Stand-up comic/inventor/magician/genius Joel Hodgson is a Gen-X hero for taking snark and turning it into a cottage industry with the cult show sweetheart "Mystery Science Theater 3000." Now he's a little older, a little wiser and able to turn his snappy comment ray upon himself in a one-man show "Joel Hodgson Live: Riffing Myself" at The Loft Cinema in Tuscon, Arizona tonight at 7 p.m. Twenty bucks gets you in, but for $45 you get to scope out a seat right in front for you and your robots shaped like gumball machines so you can heckle the crap out of him and then unironically ask for his autograph afterwards. That's called karma, Joel.
Sunday, April 7
PAY CHANNEL PAYBACK
Remember when all the Marvel movies like "The Punisher" and "Fantastic Four" sucked ass and barely saw the light of day outside of convention bootlegs? Those days are long gone with comics now at the top of the cinematic heap, and the 1960s-set "X-Men: First Class" at 10:45 a.m. on Cinemax is one of the best of the best. Director Matthew Vaughn of "Kick-Ass" proves that a dude can live, breathe and eat comic book culture and still sleep next to Claudia Schiffer at night, and he brings that bravado to the screen by showing the origins of Professor Xavier (James McAvoy) and his mutant professorship. Meanwhile, Magneto (Michael Fassbender) gets to live out both a James Bond style and a Jewish revenge fantasy. Hells yeah.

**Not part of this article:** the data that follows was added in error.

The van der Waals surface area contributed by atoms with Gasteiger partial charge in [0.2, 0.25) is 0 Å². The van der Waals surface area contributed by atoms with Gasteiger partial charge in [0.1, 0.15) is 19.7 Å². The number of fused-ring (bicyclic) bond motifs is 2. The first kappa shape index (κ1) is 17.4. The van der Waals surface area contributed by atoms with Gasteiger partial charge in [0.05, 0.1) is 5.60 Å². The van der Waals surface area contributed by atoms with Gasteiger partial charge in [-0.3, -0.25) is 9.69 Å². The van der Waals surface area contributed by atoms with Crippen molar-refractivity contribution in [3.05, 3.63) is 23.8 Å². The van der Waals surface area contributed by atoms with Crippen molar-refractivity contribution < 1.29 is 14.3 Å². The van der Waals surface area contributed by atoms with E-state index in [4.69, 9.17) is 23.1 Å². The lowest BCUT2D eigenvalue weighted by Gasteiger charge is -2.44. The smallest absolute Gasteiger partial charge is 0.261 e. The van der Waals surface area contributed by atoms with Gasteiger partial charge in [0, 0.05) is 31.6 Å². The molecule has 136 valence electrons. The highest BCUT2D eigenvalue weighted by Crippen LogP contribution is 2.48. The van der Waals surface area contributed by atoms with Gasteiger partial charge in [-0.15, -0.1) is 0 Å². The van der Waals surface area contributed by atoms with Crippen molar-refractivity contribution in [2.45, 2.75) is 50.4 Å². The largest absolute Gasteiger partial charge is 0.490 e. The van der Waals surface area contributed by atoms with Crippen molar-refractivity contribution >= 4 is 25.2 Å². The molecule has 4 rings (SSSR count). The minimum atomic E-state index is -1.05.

NEW ON BLU
Speaking of the Marvel Universe, some of you geeks with a little more disposable income should take a long hard look at that charity you were gonna donate to and say "F THAT!" Why? Because you need to spend that cash on the "Avengers Assembled" Phase One six-movie collector's set, which features "Marvel's The Avengers" (duh), both "Iron Man" movies, "The Incredible Hulk," "Thor" and "Captain America: The First Avenger" all in one cool-ass suitcase, some in 3-D, and with a real active (?) Cosmic Cube!!! I'm a sucker for fancypants repackagings so as soon as I rob a liquor store (or two) I will (probably) be able to afford this.
STAR WARS CORNER
If you're in a literary mood why not check out the latest piece of exhaustive research into that galaxy far, far away with "Star Wars: The Blue Prints." Written by J.W. Rinzler, who has penned the definitive Making Of tomes for both "Star Wars" and "The Empire Strikes Back" (his "Return of the Jedi" book drops in October), this one goes into detail on the various craftsmen/designers who engineered everything from Han Solo's Millennium Falcon to Obi-Wan Kenobi's bedpan. It features tons of spiffy art showcasing the nuts and bolts involved in bringing George Lucas' vision of hamburger-shaped spaceships and donut-shaped hair to life.
As I ride off into the distant horizon, here's wishing you fellow weekend road warriors the best outing possible from this burnt-out, blighted wasteland. Enjoy your fast Internet, clean-ish movie theaters, plentiful gasoline and all the comforts of home, for this world lives now only in my memories …